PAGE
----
Can We Learn Martial Arts Through Books? The Revival of Korean Fight Books Through Transmission and Reconstruction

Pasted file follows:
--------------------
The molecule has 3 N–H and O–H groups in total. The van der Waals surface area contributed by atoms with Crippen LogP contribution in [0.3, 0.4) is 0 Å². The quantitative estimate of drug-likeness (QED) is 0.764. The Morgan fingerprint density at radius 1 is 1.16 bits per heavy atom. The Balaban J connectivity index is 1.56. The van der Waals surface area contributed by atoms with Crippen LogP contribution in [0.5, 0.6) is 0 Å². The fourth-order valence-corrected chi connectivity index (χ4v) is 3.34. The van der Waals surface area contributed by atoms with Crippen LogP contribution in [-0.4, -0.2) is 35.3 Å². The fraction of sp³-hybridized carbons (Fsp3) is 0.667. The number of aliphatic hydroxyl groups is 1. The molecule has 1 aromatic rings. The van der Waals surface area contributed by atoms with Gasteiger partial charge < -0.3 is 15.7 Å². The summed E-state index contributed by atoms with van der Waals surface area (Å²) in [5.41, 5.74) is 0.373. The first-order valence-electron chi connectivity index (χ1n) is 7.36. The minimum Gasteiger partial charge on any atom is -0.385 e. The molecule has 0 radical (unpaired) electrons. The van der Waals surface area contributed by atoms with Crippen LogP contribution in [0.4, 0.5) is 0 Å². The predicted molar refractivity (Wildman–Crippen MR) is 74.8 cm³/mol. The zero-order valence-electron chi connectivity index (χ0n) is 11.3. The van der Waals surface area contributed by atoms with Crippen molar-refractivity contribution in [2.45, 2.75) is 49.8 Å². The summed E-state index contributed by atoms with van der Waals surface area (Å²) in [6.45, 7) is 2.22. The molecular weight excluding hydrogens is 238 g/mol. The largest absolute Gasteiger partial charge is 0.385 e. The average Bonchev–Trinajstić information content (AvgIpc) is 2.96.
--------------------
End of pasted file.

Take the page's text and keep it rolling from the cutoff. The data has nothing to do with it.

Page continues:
Fight books can be defined as texts specialising in the theories of martial arts and the instruction of techniques (for future generations) based on actual experience of real fighting and training. According to this definition, today's efforts to reconstruct classical martial arts based upon historic fight books, in both East and West, are attempts to resurrect something extinct. Traditional East Asian martial artists, however, often argue that there are substantial limits in the reconstruction process of, for example, medieval European martial arts given the discontinuity of embodied knowledge, especially when compared to the Asian arts’ presumed strong transmission from generation to generation without interruption. Both seem quite different, but they share the epistemological assumption that authentic archetypes of martial arts did exist at some point in the past and believe it possible to transmit or reconstruct them in the present. This paper examines the limitations to the hypothesis of the existence of martial arts archetypes by examining the discourse surrounding the inherited tradition of the Muyedobotongji in Korea. The authors of the Muyedobotongji successfully synthesised and standardised contemporary East Asian martial arts and shared that knowledge from the perspective of Joseon in the late eighteenth century. Now, after 200 years, we must do our part to breathe new life into it for this era.
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